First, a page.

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Shimmying up the housing ladder – how buying worked for me

Climbing the housing ladder is engrained in our society and it’s always billed as a sound financial decision. Here I tell my home buying story, and how it has worked out well for me. I want to acknowledge both my privilege and the choices I made that resulted in these positive financial outcomes.

I’ve been reluctant to share this story, as I’m a classic case of that old-fashioned narrative – doing well financially by buying a home. And this narrative isn’t the same for everyone, namely those who either didn’t have my privileges and experiences or were not willing to make the same compromises. However, I’d like to share my housing ladder success stories, or how I managed to shimmy my way up that elusive housing ladder.

Buying at 19

As I’ve mentioned before, my parents were of the property-owning is normal, middle-class persuasion.  And most importantly, we lived where buying property was generally affordable. I’ll state that again, we lived where buying property was not out of reach for most people, and moving up the housing ladder was normal.

Hence I didn’t see it as particularly abnormal that at 19, while a student, I bought my first flat. A little one bedroom flat, all for me. I saw this as my first step for freedom, moving out of the parental home and into a place where I could set the rules. And where I wanted to live – out of the small village, into the city. Where I could go out at night, and come home whenever I wanted. The 19-year-old’s dream.

The flat itself was in grim shape, reeked of smoke and looked unloved. Luckily as it was my first place, I got free parental labour to help decorate. Over a weekend, we transformed it with a lick of paint to a work of art, a palatial home, in my opinion. Being able to decorate everything the way I wanted was refreshing and made me feel like a million dollars in my own little palace.

How did I afford it?

Ms ZiYou Cash HouseWell, the main thing here was the price – the flat was only £27k, of which I put just over 10% down – £3k – and got a mortgage for the rest. My Dad kindly agreed to sign the mortgage as a guarantor, as I was a student. As I mentioned in my previous post, I have always been a saver and saved a lot of money even as a child. Birthday gifts etc were put in the bank, which I enjoyed watching grow. And then when I finally was allowed to get a job at 17, I got a low paid job over the summers and saved a lot of that money. Hence, I had around £5k in the bank and could afford to buy a place myself.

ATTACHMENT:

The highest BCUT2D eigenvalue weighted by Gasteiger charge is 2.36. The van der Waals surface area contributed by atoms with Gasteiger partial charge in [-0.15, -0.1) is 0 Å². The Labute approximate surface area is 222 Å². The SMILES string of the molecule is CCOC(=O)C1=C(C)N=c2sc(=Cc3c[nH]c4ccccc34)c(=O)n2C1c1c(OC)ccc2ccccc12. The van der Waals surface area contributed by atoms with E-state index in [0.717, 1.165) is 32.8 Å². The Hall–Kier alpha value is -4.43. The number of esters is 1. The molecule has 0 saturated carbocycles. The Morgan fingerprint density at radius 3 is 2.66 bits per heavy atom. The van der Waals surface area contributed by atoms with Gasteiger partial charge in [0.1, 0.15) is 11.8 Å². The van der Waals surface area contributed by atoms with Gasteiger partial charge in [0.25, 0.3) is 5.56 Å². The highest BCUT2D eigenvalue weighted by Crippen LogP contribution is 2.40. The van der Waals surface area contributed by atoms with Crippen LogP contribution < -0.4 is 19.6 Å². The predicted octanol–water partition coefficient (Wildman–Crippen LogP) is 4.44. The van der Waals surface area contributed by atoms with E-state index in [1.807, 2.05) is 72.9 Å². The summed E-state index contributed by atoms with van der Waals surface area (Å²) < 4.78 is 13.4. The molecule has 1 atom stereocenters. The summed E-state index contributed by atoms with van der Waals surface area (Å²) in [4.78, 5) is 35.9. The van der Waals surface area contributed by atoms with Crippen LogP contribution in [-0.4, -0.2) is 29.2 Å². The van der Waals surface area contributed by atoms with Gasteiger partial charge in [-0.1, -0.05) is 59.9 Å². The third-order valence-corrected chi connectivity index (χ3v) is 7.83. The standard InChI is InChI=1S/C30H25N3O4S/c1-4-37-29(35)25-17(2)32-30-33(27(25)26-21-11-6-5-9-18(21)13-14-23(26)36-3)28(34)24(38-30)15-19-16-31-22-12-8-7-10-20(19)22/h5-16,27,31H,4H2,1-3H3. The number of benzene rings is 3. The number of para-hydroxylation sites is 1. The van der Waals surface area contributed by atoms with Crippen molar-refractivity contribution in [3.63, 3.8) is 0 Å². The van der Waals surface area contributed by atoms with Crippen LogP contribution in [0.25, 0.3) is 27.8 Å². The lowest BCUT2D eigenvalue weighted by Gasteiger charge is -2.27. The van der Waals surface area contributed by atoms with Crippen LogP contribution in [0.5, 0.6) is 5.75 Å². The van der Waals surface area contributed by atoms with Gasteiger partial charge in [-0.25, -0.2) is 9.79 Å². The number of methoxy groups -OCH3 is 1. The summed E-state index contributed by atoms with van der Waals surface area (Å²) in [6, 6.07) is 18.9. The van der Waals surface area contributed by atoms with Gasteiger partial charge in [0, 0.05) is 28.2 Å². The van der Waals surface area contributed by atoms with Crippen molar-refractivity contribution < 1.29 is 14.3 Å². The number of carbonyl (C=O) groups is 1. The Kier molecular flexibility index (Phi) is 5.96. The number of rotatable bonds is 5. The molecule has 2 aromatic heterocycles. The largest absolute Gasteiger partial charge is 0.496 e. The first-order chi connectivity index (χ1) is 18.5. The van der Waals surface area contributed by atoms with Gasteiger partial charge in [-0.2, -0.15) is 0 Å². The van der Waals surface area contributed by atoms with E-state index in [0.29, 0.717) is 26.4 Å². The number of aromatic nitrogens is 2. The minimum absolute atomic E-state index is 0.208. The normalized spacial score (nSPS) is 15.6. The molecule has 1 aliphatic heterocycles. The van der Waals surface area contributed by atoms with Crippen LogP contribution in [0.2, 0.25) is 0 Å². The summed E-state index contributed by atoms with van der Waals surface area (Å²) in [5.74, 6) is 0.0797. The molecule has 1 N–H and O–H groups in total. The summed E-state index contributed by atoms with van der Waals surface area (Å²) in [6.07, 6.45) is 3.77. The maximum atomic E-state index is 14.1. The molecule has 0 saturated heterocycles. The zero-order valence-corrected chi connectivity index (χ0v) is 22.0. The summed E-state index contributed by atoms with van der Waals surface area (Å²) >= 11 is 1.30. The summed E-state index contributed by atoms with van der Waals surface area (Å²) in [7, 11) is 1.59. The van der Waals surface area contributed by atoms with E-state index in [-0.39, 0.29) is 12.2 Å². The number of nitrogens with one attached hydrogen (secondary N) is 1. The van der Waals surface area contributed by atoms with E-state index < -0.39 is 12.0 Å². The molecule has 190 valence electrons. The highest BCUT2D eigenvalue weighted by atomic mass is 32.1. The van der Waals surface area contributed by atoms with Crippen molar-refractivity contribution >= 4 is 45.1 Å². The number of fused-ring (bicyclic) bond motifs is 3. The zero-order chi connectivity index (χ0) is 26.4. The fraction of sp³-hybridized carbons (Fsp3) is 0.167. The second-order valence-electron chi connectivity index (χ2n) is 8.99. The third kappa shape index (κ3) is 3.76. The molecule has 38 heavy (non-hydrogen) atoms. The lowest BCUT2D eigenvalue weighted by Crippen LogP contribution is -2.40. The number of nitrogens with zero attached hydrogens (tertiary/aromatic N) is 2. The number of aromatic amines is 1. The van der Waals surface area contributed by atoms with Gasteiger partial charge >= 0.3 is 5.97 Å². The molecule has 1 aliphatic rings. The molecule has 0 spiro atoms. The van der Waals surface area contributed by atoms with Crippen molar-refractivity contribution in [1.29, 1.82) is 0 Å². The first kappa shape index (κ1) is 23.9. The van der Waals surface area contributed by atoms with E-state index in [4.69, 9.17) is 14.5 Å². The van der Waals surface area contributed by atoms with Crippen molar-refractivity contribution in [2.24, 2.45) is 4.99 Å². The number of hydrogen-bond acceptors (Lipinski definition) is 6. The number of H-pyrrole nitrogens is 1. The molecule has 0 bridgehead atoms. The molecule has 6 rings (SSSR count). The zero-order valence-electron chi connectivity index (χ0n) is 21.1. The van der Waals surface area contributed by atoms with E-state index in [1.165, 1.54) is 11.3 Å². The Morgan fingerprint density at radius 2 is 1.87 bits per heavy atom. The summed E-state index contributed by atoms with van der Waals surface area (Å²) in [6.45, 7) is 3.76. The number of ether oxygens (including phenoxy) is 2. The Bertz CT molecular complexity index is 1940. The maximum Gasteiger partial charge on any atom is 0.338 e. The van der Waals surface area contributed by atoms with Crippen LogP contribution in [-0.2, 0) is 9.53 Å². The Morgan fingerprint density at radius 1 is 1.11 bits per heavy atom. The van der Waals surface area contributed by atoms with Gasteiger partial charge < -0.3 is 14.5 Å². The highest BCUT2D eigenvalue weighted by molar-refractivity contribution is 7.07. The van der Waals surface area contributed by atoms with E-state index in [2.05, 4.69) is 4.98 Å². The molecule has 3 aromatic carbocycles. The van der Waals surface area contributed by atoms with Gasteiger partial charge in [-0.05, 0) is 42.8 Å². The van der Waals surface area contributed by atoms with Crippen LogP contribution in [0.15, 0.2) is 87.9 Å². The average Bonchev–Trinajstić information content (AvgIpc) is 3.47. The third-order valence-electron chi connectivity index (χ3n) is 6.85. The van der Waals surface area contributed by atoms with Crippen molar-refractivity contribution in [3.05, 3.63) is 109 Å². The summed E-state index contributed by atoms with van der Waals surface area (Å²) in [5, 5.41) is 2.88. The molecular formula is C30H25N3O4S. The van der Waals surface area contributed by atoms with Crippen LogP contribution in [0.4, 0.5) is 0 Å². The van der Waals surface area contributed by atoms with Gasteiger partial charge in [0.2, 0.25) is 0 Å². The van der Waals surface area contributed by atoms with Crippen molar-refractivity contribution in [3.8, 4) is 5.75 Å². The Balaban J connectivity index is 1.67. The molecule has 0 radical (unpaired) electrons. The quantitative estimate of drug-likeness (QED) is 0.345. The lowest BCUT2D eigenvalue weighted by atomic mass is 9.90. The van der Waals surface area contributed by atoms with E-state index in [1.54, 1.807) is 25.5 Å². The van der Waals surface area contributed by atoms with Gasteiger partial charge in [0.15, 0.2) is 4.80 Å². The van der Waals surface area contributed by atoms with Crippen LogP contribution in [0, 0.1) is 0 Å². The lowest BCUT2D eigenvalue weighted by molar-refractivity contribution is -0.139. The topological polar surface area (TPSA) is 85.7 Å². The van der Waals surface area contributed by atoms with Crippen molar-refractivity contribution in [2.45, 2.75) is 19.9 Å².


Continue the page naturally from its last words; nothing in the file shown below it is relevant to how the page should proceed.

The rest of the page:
Nonetheless, you don’t get a property for £27k without some tough compromises. And it’s fair to say this flat was not in a cool place. And nowhere near desirable. This was a rough neighbourhood, albeit not far from the city centre. The first compromise I made to be able to move was the location. I chose to move into an uncool place, which had a bit of an unfortunate reputation. I have quite a determined character and can handle myself in most situations, so I was not at all worried about this. My parents were a bit more worried, but not enough to stop me. Looking back now, it was a perfectly safe place to live, all the violent incidents associated with the area were overexaggerated and people who kept out of the trouble were not at risk.

The second compromise was the location. I bought a flat on the main road. There was a bus stop outside my window, and many buses an hour ploughed past. As did a lot of heavy traffic and sirens. In fact, my Dad joked that he heard more sirens in 2 days in my flat than had since moving to the mainland 25 years prior. So the flat was on the main road and loud, but interestingly this compromise also made the first compromise more bearable. The main road aspect of the flat meant the location felt much safer than a side road.  And I got a great door number, over five hundred, which although common in the US is rare in the UK.

And the third compromise? I bought a flat in a rough area, on the main road, on the ground floor. Ground floor flats are cheaper, as they are less desirable. You have to live with noise from your upstairs neighbours, and people can see in your windows. But there were a few mitigating factors; it was an elevated ground floor flat, with bushes in front of the windows. By making all of these compromises, I was able to buy a home at 19.

My time as an accidental landlord